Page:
Mazda Motor Corp. said Thursday its consolidated net profit in the first half of fiscal 2003 doubled from a year earlier to 11.15 billion yen.

Profit rose for the third consecutive year due to successful cost reductions and increased sales in Europe, China and Australia, it said.

The automaker, based in Fuchu, Hiroshima Prefecture, said the yen’s depreciation against the euro and other currencies helped offset the negative impact of the yen-dollar exchange rate and brought foreign-exchange profits in the April-September period.

Its consolidated operating profit surged 93.7 percent to 28.43 billion yen and its consolidated pretax profit more than doubled to 19.01 billion yen.

Group sales rose 4.3 percent to 1.21 trillion yen, while sales volume increased 5.5 percent to 526,000 vehicles worldwide.

Domestic sales slipped 1 percent to 141,000 vehicles, however, due to slow sales of the MPV minivan.

Sales in North America dropped 10.1 percent to 161,000 units due to declining sales to corporate customers and sluggish sales of the Mazda 6 model, known as the Atenza in Japan, company officials said.

The Mazda 6 meanwhile contributed to expanded sales in Europe and other overseas markets, the officials said. Mazda’s sales in Europe leaped 36.2 percent to 124,000 units.

Mazda President Hisakazu Imaki said Mazda hopes to bolster sales in the second half of the business year by strengthening sales of the Demio subcompact, the RX-8 sports car and the Axela midsize car.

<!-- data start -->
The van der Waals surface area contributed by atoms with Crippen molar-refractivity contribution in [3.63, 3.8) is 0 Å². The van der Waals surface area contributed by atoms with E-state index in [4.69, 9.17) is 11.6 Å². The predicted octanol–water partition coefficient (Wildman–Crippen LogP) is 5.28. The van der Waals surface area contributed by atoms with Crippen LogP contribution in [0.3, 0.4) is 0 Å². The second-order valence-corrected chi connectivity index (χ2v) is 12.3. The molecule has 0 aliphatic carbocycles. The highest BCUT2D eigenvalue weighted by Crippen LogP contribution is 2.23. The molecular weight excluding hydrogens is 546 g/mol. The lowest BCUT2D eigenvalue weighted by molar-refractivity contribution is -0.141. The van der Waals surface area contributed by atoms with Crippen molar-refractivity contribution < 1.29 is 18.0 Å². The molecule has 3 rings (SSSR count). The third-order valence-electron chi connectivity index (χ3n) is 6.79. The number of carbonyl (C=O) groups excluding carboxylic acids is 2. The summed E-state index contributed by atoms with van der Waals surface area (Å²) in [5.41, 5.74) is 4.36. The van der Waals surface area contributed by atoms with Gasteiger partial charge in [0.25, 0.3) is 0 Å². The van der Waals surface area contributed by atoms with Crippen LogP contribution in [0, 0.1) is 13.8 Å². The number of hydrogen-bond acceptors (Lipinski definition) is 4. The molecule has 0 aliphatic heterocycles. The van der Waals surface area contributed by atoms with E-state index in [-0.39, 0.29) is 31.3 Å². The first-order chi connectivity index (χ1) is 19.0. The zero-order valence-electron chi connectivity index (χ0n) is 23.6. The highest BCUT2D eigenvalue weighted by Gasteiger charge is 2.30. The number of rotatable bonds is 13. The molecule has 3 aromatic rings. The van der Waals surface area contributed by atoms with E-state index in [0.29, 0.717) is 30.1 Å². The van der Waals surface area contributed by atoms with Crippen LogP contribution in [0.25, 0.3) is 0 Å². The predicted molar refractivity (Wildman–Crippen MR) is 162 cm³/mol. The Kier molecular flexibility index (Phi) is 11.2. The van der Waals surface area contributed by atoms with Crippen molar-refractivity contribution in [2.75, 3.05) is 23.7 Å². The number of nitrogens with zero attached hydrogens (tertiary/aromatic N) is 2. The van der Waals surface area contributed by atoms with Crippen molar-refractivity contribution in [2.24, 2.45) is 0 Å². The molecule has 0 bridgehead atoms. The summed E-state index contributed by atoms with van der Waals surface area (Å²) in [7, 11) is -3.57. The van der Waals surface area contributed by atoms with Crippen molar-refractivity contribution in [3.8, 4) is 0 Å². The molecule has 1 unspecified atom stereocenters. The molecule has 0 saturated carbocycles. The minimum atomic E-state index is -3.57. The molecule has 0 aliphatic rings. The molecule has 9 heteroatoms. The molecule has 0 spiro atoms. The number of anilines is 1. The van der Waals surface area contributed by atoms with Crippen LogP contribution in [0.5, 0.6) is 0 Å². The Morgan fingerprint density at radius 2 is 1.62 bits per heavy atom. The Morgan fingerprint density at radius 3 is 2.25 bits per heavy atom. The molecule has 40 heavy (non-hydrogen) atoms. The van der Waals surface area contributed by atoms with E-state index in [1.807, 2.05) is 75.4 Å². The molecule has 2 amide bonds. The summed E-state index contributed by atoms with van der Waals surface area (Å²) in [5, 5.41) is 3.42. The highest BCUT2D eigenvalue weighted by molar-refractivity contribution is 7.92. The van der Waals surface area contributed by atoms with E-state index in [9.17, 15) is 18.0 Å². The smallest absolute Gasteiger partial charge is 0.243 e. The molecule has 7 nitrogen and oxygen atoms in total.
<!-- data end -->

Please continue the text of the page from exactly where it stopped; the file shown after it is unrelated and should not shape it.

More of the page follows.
“We expect to post an operating profit of 65 billion yen for the full business year of 2003, the highest in the past 10 years,” he said.

Mazda’s global sales goal for the business year is set at 1.06 million vehicles, he said.

For the full year to March, the firm forecasts a consolidated operating profit of 65 billion yen, a consolidated net profit of 30 billion yen and group sales of 2.5 trillion yen.

Big profit for Nissan

Nissan Motor Co. posted a record group operating profit for the fiscal first half that ended Sept. 30 for the seventh consecutive half-year.

The profit was due to cost reductions and strong sales of new models, the nation’s No. 2 automaker said Thursday.

Nissan said its group operating profit rose 15.2 percent from a year earlier to 401.13 billion yen on an 8.2 percent rise in group sales to 3.556 trillion yen.

This brought the ratio of operating profit to sales to a record high 11.3 percent from 10.6 percent a year earlier, it said.

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